Asia Minor

Asia Minor under the Greeks and Romans
Asia Minor under the Greeks and Romans. From The Historical Atlas by William R. Shepherd, 1923.

Asia Minor, also known as Anatolia, is the westernmost section of the content of Asia. It is the largest section of modern-day Turkey, making up most the Republic of Turkey.

In the second millennium B.C. Anatolia was the center of the Hittite Empire. Following the Dorian Invasion, Greeks began to migrate to Asia Minor, and in 546 B.C., the Persian King Cyrus II conquered Asia Minor. It was conquered again by Alexander the Great in 333 B.C.

Eventually, Asia Minor became part of the Ottoman Empire, and after its collapse, became Turkey.

Peninsula

Asia Minor, or Anatolia is a peninsula, often referred to as The Anatolian peninsula. Asia Minor is bound by the Black Sea to the north, the Mediterranean Sea to the south, and the Sea of Marmara to the northwest. The Sea of Marmara separates Asia Minor from Europe by forming a connection between the Black and Aegean Seas through the Bosphorus and Dardanelles straits.

In ancient times, Asia Minor was the location of several kingdoms and important cities, including: Thrace, Bythinia, Paphlagonia, Aeloia, Phrygia, Galicia, Pontus, Armenia, Urartu, AssyriaCilicia, Pamphylia, Lycia, Pisidia, Lycanoia, Caria, Mysia, Ionia, Lydia and, most famously, Troy.  

Troy

Troy was a city that is thought to have been located on the mound of Hissarlik on the Aegean coast of what would be present day Turkey.

Troy was a prosperous trading center in the third millennium B.C., and is famous for being the setting of the Trojan War, as described in Homer’s epic poem the Iliad. It was founded around the year 3000 BC and lasted until its abandonment around 500 AD.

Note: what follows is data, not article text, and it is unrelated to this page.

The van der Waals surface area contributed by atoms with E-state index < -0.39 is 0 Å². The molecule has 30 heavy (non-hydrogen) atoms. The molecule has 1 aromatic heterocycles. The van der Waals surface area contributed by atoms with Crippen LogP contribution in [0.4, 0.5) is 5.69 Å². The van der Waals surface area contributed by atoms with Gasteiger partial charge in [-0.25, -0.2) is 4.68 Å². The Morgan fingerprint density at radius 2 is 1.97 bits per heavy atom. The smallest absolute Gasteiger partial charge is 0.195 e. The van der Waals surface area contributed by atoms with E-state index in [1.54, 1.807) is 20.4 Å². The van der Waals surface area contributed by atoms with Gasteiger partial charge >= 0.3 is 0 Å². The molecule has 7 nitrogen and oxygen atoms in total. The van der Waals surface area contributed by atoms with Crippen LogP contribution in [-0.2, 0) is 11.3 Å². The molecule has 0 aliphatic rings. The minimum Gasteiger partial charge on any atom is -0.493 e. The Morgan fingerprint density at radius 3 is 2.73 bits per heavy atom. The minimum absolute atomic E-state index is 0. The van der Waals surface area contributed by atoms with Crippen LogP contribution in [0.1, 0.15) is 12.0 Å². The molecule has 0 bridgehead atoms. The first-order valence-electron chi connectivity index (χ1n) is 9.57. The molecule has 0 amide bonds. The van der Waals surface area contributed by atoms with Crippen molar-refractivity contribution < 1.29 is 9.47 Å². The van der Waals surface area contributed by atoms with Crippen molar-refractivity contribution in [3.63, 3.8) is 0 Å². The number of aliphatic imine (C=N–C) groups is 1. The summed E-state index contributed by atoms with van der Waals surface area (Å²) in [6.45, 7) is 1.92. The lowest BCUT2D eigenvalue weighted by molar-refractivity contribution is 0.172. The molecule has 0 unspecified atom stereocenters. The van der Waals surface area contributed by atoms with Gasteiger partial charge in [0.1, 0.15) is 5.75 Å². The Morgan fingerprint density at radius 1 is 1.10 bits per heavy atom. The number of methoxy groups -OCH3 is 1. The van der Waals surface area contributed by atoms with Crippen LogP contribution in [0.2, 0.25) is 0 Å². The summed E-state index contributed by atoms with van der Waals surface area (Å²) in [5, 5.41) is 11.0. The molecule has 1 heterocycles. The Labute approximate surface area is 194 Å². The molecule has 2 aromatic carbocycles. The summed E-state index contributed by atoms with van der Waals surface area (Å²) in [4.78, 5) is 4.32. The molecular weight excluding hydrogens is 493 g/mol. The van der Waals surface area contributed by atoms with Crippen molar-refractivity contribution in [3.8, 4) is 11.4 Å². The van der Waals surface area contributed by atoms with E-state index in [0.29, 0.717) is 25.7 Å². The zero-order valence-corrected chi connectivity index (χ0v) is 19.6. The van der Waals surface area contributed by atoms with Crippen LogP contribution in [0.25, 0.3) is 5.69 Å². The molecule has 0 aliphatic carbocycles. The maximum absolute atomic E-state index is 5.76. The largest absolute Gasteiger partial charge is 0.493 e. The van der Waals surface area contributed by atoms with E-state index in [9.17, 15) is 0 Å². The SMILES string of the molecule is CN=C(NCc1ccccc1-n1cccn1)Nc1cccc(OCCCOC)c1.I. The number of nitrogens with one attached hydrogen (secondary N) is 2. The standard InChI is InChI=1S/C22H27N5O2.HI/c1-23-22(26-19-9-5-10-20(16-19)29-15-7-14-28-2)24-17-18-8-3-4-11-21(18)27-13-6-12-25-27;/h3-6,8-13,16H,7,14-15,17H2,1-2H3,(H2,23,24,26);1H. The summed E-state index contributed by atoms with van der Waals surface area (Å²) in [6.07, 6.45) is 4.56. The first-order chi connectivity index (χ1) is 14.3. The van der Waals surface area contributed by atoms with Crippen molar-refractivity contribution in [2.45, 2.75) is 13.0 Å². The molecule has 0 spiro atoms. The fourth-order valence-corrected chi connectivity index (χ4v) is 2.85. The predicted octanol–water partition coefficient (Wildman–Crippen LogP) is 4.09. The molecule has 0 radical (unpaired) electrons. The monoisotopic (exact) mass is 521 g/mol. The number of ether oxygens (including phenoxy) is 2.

The Trojan War, one of the most famous wars in Greek mythology occurred in Troy, and thus occurred in Asia Minor.

The Trojan War

The Trojan War was a war that was waged against Troy by Greek forces, known as Achaeans. The war occurred over Helen of Troy, who had been kidnapped by Paris, the Prince of Troy. Agamemnon led the Achaeans to Troy to win back Helen for his brother Menelaus. Menelaus was Helen’s husband, and the king of Sparta. Agamemnon was a proud and autocratic leader. Early in the war, he antagonized Achilles, his best warrior, which initially caused Achilles to not participate in the battle. However, Achilles was eventually motivated by revenge to join in on the battle after his good friend Patroclus was killed by Hector, who was considered to be the greatest warrior of the Trojans.

An enraged Achilles got his revenge however. He killed Hector directly outside of the gates of Troy. After killing Hector, he dishonored the body of his enemy by dragging it around tied to the back of a chariot for nine consecutive days, according to the Iliad. The historicity of the Trojan War and the Iliad are subject to debate.

Asia Minor was the site of two of the Seven Wonders of the Ancient World: The Temple of Artemis at Ephesus, and The Mausoleum of Halicarnassus in Caria. Neither exist anymore.

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Gill, N.S. "Asia Minor." ThoughtCo, Dec. 20, 2015, thoughtco.com/what-is-asia-minor-119944. Gill, N.S. (2015, December 20). Asia Minor. Retrieved from https://www.thoughtco.com/what-is-asia-minor-119944 Gill, N.S. "Asia Minor." ThoughtCo. https://www.thoughtco.com/what-is-asia-minor-119944 (accessed September 26, 2017).